This post is shared with permission from Chris Sexton. Chris plays fiddle for the VA based Bluegrass band, Nothin’ Fancy. He is a music teacher, and adjunct professor, but most importantly, a long time friend of renowned fiddle maker, Arthur Conner. Sadly, Arthur passed away recently.
I shared this picture about a year ago. The fiddles in my arms were made by the man, who was at the time, recuperating from some medical issues. He bequeathed them to me then, not knowing his fate at his then-94-years of age.
The man is Arthur Conner. Arthur made my fiddles for me (circa 2001) when he was a spring chicken of about 75 years old. He’s made fiddles for the likes Ricky Skaggs, Jimmy Arnold, and Gene Elders, just to name a few. He made a reputation for himself as a local fiddle-making legend, and I cannot underscore how important he has been to me.
He lived almost a full year after this photo. I was wondering if he was immortal. Sadly, he was not. He passed away on April 13, 2020. He was all but an extra grandfather to me. I have ended up with several of his instruments, including the ones that he gave to me the day this photo was taken by his daughter, Sandra Conner Dehart.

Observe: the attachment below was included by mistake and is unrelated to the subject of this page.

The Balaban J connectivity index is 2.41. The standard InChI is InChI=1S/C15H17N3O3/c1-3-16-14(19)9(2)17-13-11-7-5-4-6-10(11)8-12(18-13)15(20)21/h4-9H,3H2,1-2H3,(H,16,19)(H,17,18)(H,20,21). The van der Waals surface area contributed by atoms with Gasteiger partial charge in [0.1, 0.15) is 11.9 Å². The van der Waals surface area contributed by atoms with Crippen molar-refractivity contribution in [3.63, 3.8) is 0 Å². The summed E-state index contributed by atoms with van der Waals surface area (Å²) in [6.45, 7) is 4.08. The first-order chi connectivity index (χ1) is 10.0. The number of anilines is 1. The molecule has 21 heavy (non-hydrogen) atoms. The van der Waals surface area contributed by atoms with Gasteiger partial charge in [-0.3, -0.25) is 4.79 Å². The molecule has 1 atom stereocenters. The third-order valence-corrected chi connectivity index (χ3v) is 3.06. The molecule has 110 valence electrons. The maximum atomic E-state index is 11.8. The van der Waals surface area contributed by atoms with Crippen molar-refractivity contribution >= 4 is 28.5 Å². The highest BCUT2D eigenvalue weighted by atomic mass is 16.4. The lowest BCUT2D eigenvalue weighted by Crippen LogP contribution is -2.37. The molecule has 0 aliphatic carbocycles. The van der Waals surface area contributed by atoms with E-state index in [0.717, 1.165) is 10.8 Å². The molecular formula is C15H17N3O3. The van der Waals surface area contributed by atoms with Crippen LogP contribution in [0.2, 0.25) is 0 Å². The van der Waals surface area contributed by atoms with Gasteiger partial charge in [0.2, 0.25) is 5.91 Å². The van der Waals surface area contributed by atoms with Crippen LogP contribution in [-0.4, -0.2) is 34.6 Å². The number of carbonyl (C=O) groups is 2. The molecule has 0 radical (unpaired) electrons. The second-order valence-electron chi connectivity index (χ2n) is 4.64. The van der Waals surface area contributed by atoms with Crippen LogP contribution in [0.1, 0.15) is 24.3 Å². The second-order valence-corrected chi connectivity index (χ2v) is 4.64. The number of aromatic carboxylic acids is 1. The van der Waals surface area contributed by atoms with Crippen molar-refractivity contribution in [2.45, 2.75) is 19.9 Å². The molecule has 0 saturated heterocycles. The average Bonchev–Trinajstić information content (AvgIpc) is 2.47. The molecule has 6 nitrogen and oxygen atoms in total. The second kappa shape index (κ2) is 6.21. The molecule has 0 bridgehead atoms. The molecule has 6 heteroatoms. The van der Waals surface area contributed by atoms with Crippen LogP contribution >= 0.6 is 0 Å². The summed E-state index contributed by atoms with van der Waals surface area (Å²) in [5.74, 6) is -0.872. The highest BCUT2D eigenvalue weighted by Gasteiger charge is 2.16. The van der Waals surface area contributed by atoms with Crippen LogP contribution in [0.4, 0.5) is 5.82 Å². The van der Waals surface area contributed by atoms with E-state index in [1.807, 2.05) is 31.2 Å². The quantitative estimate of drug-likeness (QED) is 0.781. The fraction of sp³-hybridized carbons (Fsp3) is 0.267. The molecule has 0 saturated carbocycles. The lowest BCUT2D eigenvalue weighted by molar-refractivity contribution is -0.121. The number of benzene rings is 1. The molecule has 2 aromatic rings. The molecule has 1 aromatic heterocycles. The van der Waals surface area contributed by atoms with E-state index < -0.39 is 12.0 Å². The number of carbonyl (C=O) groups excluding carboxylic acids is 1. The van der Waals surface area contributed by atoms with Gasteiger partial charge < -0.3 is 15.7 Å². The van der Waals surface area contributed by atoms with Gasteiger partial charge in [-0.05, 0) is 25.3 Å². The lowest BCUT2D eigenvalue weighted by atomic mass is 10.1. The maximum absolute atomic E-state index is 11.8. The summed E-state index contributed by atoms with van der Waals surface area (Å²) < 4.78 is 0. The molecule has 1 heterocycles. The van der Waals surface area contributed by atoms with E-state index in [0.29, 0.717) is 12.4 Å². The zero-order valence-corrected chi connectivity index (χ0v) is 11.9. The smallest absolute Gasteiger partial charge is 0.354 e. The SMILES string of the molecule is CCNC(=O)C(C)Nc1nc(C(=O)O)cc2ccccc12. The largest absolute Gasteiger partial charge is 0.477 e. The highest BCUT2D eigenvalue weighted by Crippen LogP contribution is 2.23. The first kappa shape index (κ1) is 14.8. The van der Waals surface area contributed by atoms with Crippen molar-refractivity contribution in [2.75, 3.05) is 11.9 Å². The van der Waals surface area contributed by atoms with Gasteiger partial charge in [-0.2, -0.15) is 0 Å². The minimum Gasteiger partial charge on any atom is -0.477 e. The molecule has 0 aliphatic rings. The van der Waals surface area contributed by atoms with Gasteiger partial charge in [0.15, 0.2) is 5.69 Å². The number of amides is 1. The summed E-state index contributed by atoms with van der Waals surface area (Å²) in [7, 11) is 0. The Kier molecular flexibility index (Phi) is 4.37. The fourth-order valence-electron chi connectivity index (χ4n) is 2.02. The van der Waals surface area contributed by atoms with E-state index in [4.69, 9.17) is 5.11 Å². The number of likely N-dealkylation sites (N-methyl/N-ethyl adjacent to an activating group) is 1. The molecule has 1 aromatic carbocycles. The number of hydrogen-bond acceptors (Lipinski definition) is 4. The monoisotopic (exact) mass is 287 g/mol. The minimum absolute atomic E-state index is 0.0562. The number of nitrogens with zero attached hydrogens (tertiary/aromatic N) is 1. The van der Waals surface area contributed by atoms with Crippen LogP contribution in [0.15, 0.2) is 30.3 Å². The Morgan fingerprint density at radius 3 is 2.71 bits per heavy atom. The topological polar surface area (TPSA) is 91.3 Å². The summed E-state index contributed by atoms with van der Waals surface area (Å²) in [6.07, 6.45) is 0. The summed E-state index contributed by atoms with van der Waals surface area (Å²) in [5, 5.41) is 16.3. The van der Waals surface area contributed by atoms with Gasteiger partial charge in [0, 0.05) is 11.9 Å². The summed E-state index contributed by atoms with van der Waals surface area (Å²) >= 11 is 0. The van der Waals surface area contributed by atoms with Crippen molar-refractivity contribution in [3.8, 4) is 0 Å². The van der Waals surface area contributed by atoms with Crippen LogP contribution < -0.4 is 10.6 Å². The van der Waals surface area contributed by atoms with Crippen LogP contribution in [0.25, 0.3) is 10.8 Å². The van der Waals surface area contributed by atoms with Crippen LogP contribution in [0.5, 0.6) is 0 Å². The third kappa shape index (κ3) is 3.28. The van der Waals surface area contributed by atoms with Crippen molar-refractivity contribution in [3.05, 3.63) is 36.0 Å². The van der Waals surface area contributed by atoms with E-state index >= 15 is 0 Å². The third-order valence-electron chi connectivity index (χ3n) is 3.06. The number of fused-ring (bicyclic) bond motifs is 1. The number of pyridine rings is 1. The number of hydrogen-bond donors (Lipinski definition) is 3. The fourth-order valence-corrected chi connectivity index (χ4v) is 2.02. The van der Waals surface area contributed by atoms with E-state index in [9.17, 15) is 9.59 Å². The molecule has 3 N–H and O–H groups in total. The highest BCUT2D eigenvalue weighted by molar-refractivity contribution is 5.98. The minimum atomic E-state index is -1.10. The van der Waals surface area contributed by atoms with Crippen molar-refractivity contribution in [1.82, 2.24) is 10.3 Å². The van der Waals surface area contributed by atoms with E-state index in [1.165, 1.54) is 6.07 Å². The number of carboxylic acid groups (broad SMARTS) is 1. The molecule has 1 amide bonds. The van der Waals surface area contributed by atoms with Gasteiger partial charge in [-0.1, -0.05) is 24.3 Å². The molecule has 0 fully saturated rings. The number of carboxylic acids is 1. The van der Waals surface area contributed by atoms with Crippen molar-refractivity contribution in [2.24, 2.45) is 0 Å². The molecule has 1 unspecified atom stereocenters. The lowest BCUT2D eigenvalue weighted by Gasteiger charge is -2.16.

To all those that Arthur leaves behind, I grieve just as you do, for a man that gave so much of himself to me through his artisan-ship as a fiddle maker. He was proof that a man with a 7th-grade education can still be scholarly and be a master of his art. He was proof that one can find out a lot about themselves when they are told they can’t do something, such as the time someone told Arthur, a woodworking master, that he couldn’t build a fiddle, based only on the fact that he hadn’t done so yet. I thank the man who told him he couldn’t build a fiddle, for Arthur found out a lot about himself that day.
I mourn. The entire music community should take a moment to mourn the loss of this southwestern VA treasure. His instruments literally have made their tones heard internationally, and there is no replacing such a force of nature as Arthur. Thank you for giving this fiddler of Nothin’ Fancy a voice for so many years, and thank you for all the garlic, hot peppers, occasional shots of moonshine, and life lessons you taught me. Rest well, my sweet friend. For the amazing life of 95 years you’ve lived, it is a rest well earned.
By Chris Sexton
“Touch my arm and feel my burning
For the day you left for the elms above
To hear those birds a-singing.” – A. Washburn
You can learn more about Arthur here: http://www.keepersofthetradition.com/keeper-page/arthur/